The Last Generation of the Roman Republic

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Available for the first time in paperback, with a new introduction that reviews related scholarship of the past twenty years, Erich Gruen's classic study of the late Republic examines institutions as well as personalities, social tensions as well as politics, the plebs and the army as well as the aristocracy.

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Product Details

  • ISBN-13: 9780520201538
  • Publisher: University of California Press
  • Publication date: 2/28/1995
  • Edition description: Reprint
  • Pages: 615
  • Sales rank: 1,332,402
  • Product dimensions: 6.00 (w) x 9.00 (h) x 1.50 (d)

Meet the Author

Erich S. Gruen is Gladys Rehard Wood Professor of History and Classics at the University of California, Berkeley, and author of The Hellenistic World and the Coming of Rome (California, 1984).

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Table of Contents

Introduction to the Paperback Edition
Introduction 1
I The Aftermath of Sulla 6
II Political Alliances and Alignments 47
III The "First Triumvirate" and the Reaction 83
IV The Consuls and Consular Elections 121
V The Senate 162
VI Legislative Activity: Criminal and Administrative Law 211
VII Criminal Trials (I): The Implications 260
VIII Criminal Trials (II): The Continuities 311
IX The Plebs and the Army 358
X Discontents and Violence 405
XI The Coming of Civil War 449
Conclusion 498
Appendix I: Composition of the Senate 508
Appendix II: Additional Criminal Trials 524
Appendix III: Imperia Extra Ordinem 534
Bibliography 544
Index Nominum 561
Index Rerum 587
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Customer Reviews

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Sort by: Showing all of 3 Customer Reviews
  • Posted March 12, 2010


    Easily my favorite book on the time period. Thoroughly researched and well-written, it refutes many- in fact most- of the conventionally held beliefs about the fall of the Republic. It provides a suitable counterpoint to Syme's Roman Revolution, arguing that many of the institutions blamed for causing Rome's downfall were in fact its last hope for stability. He examines the lists of the magistrates during this time, as well as different court battles. He stresses the factionality of Roman politics without becoming confusing with the different factions. That being said, this book is not for readers who have a casual interest in the subject. Gruen assumes the reader has a thorough understanding of the general political atmosphere and important characters. A must-read for those of you who have more than a passing interest in the Late Roman Republic.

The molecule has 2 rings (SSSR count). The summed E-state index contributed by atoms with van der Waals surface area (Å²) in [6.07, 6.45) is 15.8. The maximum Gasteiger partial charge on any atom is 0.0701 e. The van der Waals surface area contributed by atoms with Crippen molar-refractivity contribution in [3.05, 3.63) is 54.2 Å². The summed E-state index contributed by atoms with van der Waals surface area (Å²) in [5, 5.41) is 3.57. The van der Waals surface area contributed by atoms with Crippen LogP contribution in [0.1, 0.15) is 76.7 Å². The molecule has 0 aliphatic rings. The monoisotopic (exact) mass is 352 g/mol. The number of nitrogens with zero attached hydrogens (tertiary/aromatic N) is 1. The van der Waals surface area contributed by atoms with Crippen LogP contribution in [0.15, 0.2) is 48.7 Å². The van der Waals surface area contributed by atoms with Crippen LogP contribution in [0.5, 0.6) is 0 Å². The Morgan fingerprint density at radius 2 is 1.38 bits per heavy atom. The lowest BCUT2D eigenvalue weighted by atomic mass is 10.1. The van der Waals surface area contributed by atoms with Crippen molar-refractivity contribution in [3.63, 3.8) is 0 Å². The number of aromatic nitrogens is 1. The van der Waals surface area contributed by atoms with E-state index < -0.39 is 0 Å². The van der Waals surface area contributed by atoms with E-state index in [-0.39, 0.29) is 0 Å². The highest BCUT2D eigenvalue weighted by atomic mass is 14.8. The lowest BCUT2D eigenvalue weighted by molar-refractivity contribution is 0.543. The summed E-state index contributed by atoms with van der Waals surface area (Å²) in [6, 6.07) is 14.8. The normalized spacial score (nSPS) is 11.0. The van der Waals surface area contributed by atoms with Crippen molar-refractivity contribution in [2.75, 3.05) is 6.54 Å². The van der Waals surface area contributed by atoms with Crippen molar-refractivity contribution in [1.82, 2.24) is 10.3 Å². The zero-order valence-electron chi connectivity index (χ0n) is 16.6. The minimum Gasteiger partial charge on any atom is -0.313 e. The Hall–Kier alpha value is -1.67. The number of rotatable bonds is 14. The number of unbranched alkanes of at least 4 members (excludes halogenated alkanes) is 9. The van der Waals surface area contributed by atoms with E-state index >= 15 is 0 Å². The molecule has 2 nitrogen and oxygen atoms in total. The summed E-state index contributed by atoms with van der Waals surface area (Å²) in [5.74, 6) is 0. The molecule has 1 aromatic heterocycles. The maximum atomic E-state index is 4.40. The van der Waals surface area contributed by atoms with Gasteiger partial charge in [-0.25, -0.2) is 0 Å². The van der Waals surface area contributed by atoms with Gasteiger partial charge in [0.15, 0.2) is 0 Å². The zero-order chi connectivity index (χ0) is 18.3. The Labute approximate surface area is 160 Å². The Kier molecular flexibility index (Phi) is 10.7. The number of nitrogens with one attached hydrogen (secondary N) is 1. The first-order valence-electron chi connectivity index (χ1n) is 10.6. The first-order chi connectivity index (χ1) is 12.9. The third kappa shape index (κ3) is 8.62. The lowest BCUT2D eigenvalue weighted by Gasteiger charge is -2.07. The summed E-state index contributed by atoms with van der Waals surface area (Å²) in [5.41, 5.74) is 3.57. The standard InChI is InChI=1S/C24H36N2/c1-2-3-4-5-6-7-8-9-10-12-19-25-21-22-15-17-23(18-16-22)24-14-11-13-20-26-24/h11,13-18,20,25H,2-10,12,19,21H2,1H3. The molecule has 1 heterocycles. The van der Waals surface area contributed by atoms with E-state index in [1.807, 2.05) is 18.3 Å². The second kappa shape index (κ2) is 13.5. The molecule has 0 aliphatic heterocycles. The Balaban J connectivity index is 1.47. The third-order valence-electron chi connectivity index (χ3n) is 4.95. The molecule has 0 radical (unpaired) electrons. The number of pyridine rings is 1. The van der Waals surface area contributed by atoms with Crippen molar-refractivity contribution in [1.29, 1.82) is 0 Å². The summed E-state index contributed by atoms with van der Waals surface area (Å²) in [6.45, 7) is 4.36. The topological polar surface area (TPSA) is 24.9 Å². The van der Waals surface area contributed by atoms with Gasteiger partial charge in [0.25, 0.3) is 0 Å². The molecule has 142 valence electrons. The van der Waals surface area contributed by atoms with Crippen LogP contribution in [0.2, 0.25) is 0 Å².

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  • Anonymous

    Posted April 19, 2004

    Authoritative and Exhaustive Research

    Erich S. Gruen's scholarly work is one of the most concise studies on the politics and society of the late Roman Republic. Throughout the book, Gruen exhaustively reviews the socio-political spectrum of Rome from Marius to Caesar. This book is indispensable to the serious and novice scholars alike. By accurately and concisely reviewing the composition of magistracies, senatorial rolls, and tribunes, from the time of Sulla to the Civil War, Gruen offers a compelling insight as to how the optimate and patrician oligarchy was continuing to do business as usual until the republic's final years. Gruen covers every aspect of Roman politics involving each class composing Roman society from patricians to plebeans, foreigners, and slaves. He studies all conceivable social institutions, how they were used by such classes and what their implications were in the broad context. As with any study of this period, Gruen covers much detail on the development of the First Triumvirate and its principal actors: Crassus, Pompey, and Caesar. He shows how each continued their political aims as usual. It seems that Gruen's argument focuses on how the consequences of enfranchising virtually all of Italy into Roman citizenry after the Social Wars overextended the traditional stability of the nobilitas' oligarchy. Family alliances became fragmented and unstable and splintered the traditional system of rival clientelae to such a degree that it made the effective administration of the republic by the oligarchy impossible. Gruen also doesn't ignore the adverse effects of Rome failing to address the dangers of its professional legions whose allegiances were only to their commanders and not its political institutions. Altogether a brilliant scholarly work that is indispensible to the study of this most important period of not only Roman History, but of our present history as well. In addition Gruen's work, 'Marcus Crassus and the Late Roman Republic' by Allen Mason Ward parallels the dilligent research and analyis on this subject with a stronger emphasis on the First Triumvirate and Marcus Licinius Crassus in particular. I would strongly recommend both books to anyone who has more than a fleeting interest on this subject.

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  • Anonymous

    Posted March 27, 2010

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